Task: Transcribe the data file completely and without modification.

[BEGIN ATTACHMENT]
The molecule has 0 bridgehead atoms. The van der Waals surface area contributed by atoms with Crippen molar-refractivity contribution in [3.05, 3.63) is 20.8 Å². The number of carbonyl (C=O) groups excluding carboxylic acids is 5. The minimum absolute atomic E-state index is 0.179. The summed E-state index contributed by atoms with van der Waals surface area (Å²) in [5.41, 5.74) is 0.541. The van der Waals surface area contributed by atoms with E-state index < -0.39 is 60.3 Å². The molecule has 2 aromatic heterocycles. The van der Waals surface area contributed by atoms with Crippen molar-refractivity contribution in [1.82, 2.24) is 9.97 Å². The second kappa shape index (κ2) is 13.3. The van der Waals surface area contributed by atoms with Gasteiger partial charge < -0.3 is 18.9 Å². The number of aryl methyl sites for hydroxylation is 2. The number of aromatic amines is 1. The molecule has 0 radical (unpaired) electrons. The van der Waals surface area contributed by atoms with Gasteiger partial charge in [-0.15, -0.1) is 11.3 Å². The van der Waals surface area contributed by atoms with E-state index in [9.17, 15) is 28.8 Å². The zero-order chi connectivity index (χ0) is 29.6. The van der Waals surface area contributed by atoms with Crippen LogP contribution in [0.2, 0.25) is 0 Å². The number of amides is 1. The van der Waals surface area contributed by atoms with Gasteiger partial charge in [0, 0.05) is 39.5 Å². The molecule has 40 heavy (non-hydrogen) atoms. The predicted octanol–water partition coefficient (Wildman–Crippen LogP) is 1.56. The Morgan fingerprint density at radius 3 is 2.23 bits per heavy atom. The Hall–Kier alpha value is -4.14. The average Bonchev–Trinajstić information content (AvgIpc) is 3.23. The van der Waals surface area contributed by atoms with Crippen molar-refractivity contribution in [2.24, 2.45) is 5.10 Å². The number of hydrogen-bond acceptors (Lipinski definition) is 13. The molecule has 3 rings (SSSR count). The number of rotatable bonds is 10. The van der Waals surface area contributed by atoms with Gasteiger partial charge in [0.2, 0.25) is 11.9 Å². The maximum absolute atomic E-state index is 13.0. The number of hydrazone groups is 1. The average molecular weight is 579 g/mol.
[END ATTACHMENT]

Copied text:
The molecule has 0 bridgehead atoms. The van der Waals surface area contributed by atoms with Crippen molar-refractivity contribution in [3.05, 3.63) is 20.8 Å². The number of carbonyl (C=O) groups excluding carboxylic acids is 5. The minimum absolute atomic E-state index is 0.179. The summed E-state index contributed by atoms with van der Waals surface area (Å²) in [5.41, 5.74) is 0.541. The van der Waals surface area contributed by atoms with E-state index < -0.39 is 60.3 Å². The molecule has 2 aromatic heterocycles. The van der Waals surface area contributed by atoms with Crippen molar-refractivity contribution in [1.82, 2.24) is 9.97 Å². The second kappa shape index (κ2) is 13.3. The van der Waals surface area contributed by atoms with Gasteiger partial charge < -0.3 is 18.9 Å². The number of aryl methyl sites for hydroxylation is 2. The number of aromatic amines is 1. The molecule has 0 radical (unpaired) electrons. The van der Waals surface area contributed by atoms with Gasteiger partial charge in [-0.15, -0.1) is 11.3 Å². The van der Waals surface area contributed by atoms with E-state index in [9.17, 15) is 28.8 Å². The zero-order chi connectivity index (χ0) is 29.6. The van der Waals surface area contributed by atoms with Crippen LogP contribution in [0.2, 0.25) is 0 Å². The number of amides is 1. The van der Waals surface area contributed by atoms with Gasteiger partial charge in [0, 0.05) is 39.5 Å². The molecule has 40 heavy (non-hydrogen) atoms. The predicted octanol–water partition coefficient (Wildman–Crippen LogP) is 1.56. The Morgan fingerprint density at radius 3 is 2.23 bits per heavy atom. The Hall–Kier alpha value is -4.14. The average Bonchev–Trinajstić information content (AvgIpc) is 3.23. The van der Waals surface area contributed by atoms with Crippen molar-refractivity contribution in [2.24, 2.45) is 5.10 Å². The number of hydrogen-bond acceptors (Lipinski definition) is 13. The molecule has 3 rings (SSSR count). The number of rotatable bonds is 10. The van der Waals surface area contributed by atoms with Gasteiger partial charge in [0.2, 0.25) is 11.9 Å². The maximum absolute atomic E-state index is 13.0. The number of hydrazone groups is 1. The average molecular weight is 579 g/mol.